When Grace W. Shelton, the U.S. consul general to Bermuda and the first woman to serve in that post, planned an art exhibition for her official residence, she focused on contemporary, American female artists depicting natural settings. One member of that select group of 11 is Staunton, Va., artist Patricia Piorkowski Hobbs, who also happens to be the associate director and curator of Washington and Lee’s University Collections. Pat worked with the State Department’s ART in Embassies Program to provide one monotype and two oil paintings with titles familiar to denizens of W&L: “Cowpasture (Bath County, Virginia),” “Farm Gate, Bath County” and “Bath County Road.” The monotype, “Cowpasture,” is depicted here.
“As an art historian, I am interested in all types of artwork,” Pat wrote in the exhibition’s brochure. “As a painter and printmaker, however, I gravitate to landscape, both rural and urban, as subject matter.” She usually paints locations in Staunton and Augusta County, but during the summer she works at a camp on the Cowpasture River. The three pieces in Bermuda flowed from that location and inspiration. You can see some of Pat’s other work here.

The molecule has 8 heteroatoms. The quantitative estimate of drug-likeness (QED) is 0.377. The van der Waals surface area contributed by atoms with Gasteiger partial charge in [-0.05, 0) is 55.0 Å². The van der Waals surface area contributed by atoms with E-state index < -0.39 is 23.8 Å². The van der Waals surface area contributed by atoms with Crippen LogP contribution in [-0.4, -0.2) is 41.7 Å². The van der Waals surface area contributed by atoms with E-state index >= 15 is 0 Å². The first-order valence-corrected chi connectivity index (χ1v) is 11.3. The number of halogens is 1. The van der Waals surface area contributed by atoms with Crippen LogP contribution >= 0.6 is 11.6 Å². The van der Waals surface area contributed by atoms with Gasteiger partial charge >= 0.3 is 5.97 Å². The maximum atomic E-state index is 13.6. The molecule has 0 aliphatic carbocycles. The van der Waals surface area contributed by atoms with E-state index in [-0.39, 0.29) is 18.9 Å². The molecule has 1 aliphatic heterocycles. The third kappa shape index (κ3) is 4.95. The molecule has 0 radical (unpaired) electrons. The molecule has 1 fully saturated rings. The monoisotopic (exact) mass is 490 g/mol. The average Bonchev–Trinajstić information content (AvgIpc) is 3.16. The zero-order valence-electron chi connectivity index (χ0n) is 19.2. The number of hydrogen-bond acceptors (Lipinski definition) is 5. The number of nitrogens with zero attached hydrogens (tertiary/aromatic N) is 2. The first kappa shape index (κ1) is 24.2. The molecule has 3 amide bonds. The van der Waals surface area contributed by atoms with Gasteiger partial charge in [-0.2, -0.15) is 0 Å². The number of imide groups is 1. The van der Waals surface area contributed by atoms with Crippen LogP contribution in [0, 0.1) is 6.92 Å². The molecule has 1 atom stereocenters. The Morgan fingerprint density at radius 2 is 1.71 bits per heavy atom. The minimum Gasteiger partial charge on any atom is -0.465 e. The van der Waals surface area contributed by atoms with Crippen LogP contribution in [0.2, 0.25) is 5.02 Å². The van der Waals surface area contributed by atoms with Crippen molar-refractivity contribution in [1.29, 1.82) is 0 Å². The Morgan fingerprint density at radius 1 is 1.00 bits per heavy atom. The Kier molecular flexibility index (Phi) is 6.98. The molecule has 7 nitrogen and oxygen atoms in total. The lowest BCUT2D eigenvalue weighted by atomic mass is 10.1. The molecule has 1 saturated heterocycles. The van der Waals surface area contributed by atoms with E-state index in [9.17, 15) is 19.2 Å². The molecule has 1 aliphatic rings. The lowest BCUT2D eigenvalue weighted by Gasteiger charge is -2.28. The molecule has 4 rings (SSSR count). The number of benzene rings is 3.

Consul General Shelton writes that Pat’s landscapes “are imbued with a sense of serenity, reminding me of leisurely Sunday drives.” The exhibition hangs in Cedarhurst, the consul general’s official residence, in Hamilton, the capital of Bermuda.
The ART in Embassies Program, which began in 1963, encompasses more than 3,500 original works of art loaned by U.S. citizens. The art by Pat Hobbs and her fellow American artists graces the public rooms of 200 U.S. embassy residences and diplomatic missions around the world.